Can you walk me through the capsize incident off of St. Elizabeth?
We left from Treasure Beach on the southwest coast at 7 a.m. on a Monday. We would normally leave at 5:45 a.m. in order to take advantage of calmer sea conditions, however because we were in the last 100 miles of the journey, we’d started lacking discipline in our departure times.
At about 9:30 a.m. we were approximately three miles out at sea, with high, 1,000-foot cliffs at our left on the shore. The winds picked up from eight knots to about 20 knots and the waves went from a foot to six feet, forcing us to paddle towards land. About a half-mile from land a six-foot wave filled my kayak with water. As I struggled to get closer to shore, my kayak tipped over. I grabbed my fins and abandoned the kayak.
I swam the remaining quarter-mile to the base of the cliffs, where I ditched my fins for Crocs to attempt to scale the reef, which was sharp and about 20 feet high. The waves pulled me off the reef and slammed me back against them multiple times; I thought I was going to die or become seriously injured. Finally, I timed the waves and was able to grab unto a section of the reef in order to start my ascent. I was 200-feet up when I realized the terrain was too difficult and dangerous, so I started to climb back down. The rain started falling, forcing me to sit under a tree for shelter. I was falling asleep because I was dehydrated and hungry. At one point I was awoken by the sound of a passing boat, so I jumped up and tried to use my skirt as signal, however I was too high within the canopy of trees and they couldn’t see or hear me. I attempted to reach the bottom of the cliff so I could be more visible. Once I descended the boat was gone. At this point I had choose between jumping back in the water and swimming three miles to nearest the port or staying on the cliff and hoping another boat would pass.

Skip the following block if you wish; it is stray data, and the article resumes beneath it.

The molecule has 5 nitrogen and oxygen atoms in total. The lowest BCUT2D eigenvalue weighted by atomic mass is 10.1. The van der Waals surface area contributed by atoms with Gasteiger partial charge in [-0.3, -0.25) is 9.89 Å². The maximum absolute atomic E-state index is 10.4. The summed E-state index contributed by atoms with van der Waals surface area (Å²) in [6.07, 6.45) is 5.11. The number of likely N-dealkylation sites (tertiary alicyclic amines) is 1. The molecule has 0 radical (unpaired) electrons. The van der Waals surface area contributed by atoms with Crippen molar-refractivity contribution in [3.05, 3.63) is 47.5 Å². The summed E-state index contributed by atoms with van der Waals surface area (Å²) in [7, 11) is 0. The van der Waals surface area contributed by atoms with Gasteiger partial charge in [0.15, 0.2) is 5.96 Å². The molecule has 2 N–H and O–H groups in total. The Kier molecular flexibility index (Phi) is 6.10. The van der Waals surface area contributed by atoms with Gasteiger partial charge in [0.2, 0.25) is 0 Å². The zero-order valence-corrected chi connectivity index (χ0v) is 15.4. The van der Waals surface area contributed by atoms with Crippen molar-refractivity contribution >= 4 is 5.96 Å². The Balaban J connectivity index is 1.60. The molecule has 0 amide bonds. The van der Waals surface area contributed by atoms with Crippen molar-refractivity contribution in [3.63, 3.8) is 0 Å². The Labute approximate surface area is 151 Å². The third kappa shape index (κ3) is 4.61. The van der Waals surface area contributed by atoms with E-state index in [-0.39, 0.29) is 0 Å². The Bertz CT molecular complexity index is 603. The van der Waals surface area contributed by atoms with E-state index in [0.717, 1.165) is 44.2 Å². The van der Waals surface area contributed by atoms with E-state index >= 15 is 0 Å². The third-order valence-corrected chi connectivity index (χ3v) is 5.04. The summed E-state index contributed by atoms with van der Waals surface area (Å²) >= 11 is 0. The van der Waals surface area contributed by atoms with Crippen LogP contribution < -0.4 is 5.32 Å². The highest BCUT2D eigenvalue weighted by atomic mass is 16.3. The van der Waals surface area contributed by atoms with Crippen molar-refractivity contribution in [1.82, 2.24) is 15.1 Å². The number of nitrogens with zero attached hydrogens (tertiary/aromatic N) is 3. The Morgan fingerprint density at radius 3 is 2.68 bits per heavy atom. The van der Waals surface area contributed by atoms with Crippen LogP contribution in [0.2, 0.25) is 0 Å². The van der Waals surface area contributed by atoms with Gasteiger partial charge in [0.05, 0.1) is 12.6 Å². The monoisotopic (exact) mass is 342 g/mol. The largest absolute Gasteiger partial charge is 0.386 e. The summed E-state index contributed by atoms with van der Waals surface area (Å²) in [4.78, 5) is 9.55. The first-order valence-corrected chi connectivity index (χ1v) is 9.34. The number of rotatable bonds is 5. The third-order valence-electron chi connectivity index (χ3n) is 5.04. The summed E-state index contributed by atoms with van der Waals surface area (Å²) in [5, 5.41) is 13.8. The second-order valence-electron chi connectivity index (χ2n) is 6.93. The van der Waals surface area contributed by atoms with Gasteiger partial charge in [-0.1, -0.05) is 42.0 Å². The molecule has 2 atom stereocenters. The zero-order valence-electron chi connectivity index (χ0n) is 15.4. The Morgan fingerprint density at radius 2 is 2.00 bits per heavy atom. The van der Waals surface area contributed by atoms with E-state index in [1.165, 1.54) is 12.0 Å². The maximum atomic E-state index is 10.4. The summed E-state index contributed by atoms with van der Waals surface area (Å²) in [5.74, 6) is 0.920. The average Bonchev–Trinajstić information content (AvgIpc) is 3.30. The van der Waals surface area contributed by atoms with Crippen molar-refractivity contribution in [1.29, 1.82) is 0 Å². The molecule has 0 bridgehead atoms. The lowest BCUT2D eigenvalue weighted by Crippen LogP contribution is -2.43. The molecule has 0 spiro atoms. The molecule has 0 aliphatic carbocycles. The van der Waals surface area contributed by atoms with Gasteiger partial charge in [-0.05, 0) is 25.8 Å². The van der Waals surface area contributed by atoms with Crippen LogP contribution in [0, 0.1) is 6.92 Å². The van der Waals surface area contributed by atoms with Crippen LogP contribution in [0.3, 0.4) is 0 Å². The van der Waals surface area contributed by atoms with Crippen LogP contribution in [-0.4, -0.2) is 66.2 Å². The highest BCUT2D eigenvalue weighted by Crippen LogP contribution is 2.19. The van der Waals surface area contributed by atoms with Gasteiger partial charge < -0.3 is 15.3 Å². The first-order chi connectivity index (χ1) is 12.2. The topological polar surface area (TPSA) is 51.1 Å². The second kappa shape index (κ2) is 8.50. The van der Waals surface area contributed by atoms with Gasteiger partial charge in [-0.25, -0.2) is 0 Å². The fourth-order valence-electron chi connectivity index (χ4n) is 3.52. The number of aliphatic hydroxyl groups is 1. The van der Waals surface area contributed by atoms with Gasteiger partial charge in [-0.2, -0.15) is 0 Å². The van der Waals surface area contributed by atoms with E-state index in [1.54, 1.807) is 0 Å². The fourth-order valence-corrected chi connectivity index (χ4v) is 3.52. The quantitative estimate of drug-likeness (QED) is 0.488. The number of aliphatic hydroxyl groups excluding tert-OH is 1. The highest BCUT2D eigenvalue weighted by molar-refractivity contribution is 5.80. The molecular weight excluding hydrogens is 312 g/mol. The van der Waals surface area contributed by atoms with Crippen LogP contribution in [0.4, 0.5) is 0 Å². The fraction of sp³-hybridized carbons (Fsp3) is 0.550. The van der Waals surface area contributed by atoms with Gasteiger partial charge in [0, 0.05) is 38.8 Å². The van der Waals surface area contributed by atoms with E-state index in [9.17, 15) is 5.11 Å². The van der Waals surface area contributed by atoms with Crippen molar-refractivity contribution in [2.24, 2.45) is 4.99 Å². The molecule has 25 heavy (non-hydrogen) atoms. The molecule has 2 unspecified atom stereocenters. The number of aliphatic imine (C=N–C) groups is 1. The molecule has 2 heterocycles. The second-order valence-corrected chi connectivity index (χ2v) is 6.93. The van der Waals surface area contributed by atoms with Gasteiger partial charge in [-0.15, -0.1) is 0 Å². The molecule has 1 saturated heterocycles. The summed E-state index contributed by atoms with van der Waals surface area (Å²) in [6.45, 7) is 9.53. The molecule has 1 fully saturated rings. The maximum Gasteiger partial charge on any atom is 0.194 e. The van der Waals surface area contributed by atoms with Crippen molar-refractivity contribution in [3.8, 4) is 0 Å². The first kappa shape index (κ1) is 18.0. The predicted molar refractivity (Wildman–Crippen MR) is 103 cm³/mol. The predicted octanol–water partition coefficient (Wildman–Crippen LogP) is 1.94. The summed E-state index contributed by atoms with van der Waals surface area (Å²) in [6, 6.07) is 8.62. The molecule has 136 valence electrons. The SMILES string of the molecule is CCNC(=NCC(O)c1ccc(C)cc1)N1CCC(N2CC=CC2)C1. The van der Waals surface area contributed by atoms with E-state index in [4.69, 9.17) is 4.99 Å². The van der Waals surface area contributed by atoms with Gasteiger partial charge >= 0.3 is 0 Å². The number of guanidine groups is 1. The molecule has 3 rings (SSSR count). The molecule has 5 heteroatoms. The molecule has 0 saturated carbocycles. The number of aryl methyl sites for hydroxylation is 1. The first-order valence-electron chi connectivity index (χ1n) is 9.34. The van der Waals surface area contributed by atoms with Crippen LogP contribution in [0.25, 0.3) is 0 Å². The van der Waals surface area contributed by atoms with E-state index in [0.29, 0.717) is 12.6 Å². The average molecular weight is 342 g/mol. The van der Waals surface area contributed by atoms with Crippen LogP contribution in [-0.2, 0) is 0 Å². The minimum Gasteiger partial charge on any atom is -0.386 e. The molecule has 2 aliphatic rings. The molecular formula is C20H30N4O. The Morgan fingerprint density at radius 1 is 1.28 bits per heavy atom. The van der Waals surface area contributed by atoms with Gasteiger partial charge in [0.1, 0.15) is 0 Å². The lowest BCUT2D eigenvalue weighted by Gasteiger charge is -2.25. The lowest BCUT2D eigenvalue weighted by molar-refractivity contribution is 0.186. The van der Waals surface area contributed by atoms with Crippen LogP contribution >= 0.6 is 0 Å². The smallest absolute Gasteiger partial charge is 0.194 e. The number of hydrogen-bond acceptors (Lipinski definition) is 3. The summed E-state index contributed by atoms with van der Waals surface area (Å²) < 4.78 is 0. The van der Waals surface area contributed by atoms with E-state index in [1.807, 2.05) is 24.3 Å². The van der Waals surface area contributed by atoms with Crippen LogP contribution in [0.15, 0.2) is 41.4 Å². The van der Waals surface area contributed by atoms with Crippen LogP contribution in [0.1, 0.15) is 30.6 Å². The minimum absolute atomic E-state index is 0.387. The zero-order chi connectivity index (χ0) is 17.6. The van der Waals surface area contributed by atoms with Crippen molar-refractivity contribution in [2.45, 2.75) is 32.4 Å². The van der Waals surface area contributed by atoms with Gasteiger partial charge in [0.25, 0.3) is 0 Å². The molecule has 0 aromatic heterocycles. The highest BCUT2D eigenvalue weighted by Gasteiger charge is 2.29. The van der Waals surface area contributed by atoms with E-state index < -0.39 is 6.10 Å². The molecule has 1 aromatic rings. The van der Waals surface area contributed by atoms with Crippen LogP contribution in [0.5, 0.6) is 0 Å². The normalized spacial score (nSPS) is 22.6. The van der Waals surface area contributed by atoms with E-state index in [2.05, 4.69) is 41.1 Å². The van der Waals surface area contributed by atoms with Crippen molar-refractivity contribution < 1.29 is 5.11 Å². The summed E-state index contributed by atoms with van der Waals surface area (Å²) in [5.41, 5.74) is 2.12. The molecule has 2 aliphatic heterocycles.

I jumped off a 50-foot cliff I into the sea. I timed the waves so I wouldn’t be thrown back into the reef. I swam as hard as I could but into the wind, I was moving at a snail’s pace. It was getting dark and I was at least 1.5 miles from the port. I carried on, swimming and praying and hoping I would make it. Thoughts of my partner and daughter motivated me to keep going. I got to the port at 6:37 p.m. in pitch black. My legs could hardly move when I climbed out the water. I staggered towards a passing vehicle that stopped and took me to the medical bay. My oxygen levels were severely low and I was tremendously dehydrated.
Why did you keep going after this?
I continued because I am not the kind of person to quit. I also had tons of support from friends, family and clients that encouraged me to push on for the last 100 miles.
What’s next? Any more paddling trips for you?
After this trip I am contemplating kayaking from Jamaica to Florida.
More Caribbean kayaking at CanoeKayak.com:
— Paddling across the Caribbean in 94 days
— Unfiltered: An interview with sea kayak legend (and Caribbean sea paddler) John Dowd
— Destination guide: Kayaking the Cayman Islands
The article was originally published on Canoe & Kayak